Tiger Woods’ first PGA Tour victory in 30 months at the Arnold Palmer Invitational at Bay Hill two weekends ago was a perfectly timed return to form for the former world number one. Golf fans will now get their wish and see the clash of two generations as Woods faces golf’s growing superstar, Rory McIlroy.
Golf was brought to new heights by Woods’ meteoric rise to stardom in the late 90s and 2000s, with his dominance bringing new levels of intrigue and quality to the game. Tiger stormed on to the world stage by becoming the youngest player to win a major at the Masters in 2007 and he looked set to rewrite all of golf’s records before personal problems derailed his career in 2009.
Woods accumulated 14 major titles (2nd all-time), 72 PGA Tour titles (3rd) and 38 European Tour titles (3rd), while Tiger also holds the record for the most consecutive (281) and overall (623) weeks at world number one. Woods is the youngest player to win the Career Grand Slam and was the first to win them all in a row when he completed the “Tiger Slam” in 2000-2001.Tiger’s greatest strength throughout this period was his ability to finish, with the former world number one an imposing 14-1 in majors when holding or sharing the lead going into the final round.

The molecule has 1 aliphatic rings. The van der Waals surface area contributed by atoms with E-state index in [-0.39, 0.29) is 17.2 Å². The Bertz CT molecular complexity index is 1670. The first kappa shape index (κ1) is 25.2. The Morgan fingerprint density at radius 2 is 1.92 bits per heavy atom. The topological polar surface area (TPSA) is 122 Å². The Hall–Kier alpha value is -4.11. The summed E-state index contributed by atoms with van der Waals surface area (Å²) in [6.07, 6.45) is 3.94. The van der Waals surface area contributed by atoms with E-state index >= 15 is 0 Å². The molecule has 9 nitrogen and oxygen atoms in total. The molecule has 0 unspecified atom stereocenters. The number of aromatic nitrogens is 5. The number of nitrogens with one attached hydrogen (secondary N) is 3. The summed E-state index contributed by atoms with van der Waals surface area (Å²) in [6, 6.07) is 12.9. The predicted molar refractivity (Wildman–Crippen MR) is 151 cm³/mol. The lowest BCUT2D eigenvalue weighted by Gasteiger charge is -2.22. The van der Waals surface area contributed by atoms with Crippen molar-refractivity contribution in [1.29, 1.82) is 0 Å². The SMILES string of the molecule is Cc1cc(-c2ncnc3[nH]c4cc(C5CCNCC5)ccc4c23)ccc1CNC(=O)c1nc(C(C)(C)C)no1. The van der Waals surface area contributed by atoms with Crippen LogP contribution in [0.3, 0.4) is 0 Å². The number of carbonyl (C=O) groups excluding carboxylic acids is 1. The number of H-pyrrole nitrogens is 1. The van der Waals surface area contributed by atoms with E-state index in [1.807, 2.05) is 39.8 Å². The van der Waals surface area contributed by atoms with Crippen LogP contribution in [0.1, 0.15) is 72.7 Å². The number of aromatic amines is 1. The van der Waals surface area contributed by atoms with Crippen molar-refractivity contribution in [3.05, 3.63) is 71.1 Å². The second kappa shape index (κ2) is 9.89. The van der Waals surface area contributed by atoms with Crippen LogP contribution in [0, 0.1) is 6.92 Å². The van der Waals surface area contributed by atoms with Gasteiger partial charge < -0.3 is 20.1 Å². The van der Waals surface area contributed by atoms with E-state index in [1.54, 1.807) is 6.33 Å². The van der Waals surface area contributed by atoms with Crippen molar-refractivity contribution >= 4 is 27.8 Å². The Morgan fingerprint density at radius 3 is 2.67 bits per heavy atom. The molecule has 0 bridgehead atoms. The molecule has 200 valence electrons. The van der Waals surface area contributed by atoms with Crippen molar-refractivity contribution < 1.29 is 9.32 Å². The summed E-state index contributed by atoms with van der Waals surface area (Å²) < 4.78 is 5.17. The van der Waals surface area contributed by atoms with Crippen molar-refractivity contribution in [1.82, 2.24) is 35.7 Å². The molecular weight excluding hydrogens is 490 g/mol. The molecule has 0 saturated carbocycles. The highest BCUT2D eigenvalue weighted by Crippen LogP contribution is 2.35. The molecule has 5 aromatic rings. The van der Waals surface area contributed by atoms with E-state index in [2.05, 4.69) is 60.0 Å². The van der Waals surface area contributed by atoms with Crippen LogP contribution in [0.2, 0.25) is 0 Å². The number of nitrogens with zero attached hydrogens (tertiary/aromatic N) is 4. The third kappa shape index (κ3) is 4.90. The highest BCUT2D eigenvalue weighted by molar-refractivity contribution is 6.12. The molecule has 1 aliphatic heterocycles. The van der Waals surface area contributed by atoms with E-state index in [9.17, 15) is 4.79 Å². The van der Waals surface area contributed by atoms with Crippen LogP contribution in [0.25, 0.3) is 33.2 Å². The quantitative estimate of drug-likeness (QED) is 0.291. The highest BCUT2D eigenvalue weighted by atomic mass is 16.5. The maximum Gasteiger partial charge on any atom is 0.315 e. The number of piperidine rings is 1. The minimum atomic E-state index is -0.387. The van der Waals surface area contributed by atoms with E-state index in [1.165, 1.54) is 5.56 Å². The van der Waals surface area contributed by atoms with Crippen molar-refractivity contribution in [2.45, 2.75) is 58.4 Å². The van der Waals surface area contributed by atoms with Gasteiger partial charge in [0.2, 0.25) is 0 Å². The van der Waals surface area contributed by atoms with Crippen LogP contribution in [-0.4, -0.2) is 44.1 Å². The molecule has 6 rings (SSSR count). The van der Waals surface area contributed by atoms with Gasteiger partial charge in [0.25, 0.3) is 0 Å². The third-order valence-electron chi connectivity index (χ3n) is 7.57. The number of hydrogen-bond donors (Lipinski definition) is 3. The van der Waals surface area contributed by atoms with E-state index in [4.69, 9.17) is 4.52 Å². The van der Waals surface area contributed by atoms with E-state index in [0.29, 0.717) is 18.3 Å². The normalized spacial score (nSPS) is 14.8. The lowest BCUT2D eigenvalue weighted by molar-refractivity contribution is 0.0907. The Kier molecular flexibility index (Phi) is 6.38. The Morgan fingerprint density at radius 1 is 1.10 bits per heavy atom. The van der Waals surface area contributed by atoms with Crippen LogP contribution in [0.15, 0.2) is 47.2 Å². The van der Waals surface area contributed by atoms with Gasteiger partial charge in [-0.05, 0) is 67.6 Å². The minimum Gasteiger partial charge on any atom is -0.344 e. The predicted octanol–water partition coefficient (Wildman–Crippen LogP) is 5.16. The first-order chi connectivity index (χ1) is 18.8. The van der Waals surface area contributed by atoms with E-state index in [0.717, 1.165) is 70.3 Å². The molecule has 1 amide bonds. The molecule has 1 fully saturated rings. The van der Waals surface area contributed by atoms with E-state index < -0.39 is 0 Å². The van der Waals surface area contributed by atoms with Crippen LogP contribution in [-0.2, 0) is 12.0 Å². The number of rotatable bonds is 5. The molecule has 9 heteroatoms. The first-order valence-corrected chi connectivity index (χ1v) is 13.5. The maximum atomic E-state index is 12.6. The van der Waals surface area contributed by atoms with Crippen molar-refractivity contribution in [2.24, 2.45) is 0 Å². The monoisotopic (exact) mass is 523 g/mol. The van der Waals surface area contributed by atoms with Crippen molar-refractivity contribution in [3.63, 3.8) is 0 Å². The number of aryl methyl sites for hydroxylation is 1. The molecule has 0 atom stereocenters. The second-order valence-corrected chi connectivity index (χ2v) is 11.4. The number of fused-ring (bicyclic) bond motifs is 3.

What golf lacked during Tiger’s glory years was a great rivalry. Phil Mickelson had moments of brilliance but could never match Woods’ ruthless winning streak. The emergence of McIlroy has fans dreaming of a great battle between one of the greatest of all time and a potential future star. Memories are being kindled of Jack Nicklaus vs Arnold Palmer, Sam Snead vs Ben Hogan, Jack Nicklaus vs Tom Watson and Nick Faldo vs Greg Norman.
McIlroy’s rise through the ranks is strikingly similar to Woods’, with both being golf prodigies in their amateur days. Both also claimed their first majors in convincing fashions at a young age. Tiger won by an incredible 12 shots when he became the youngest player to win a major at the 1997 Masters, while McIlroy became the second youngest when he won by a dominating eight shots at the 2011 US Open.
McIlroy famously wilted with the pressure in last year’s Masters, shooting a final round 80 to finish joint 15th after leading by four entering the final round. Those nerves have likely been forgotten after McIlroy dominated at the US Open two months later, however. If Woods and McIlroy get embroiled in a final day shootout, both players are in form
It will be interesting to see how the crowds take to this potential rivalry. The American crowds immediately took to McIlroy’s aggressive style and his maiden major victory at the US Open was well received by US fans and experts. Tiger’s stock has taken a hit over the last two years, but he is still the darling of the American audience.
The Northern Irishman’s consistently brilliant form at the start of 2012 saw him become world number one for a short time and he enters the Masters as the second favourite. Tiger’s recent victory, meanwhile, sees him named favourite to claim his fifth green jacket at Augusta.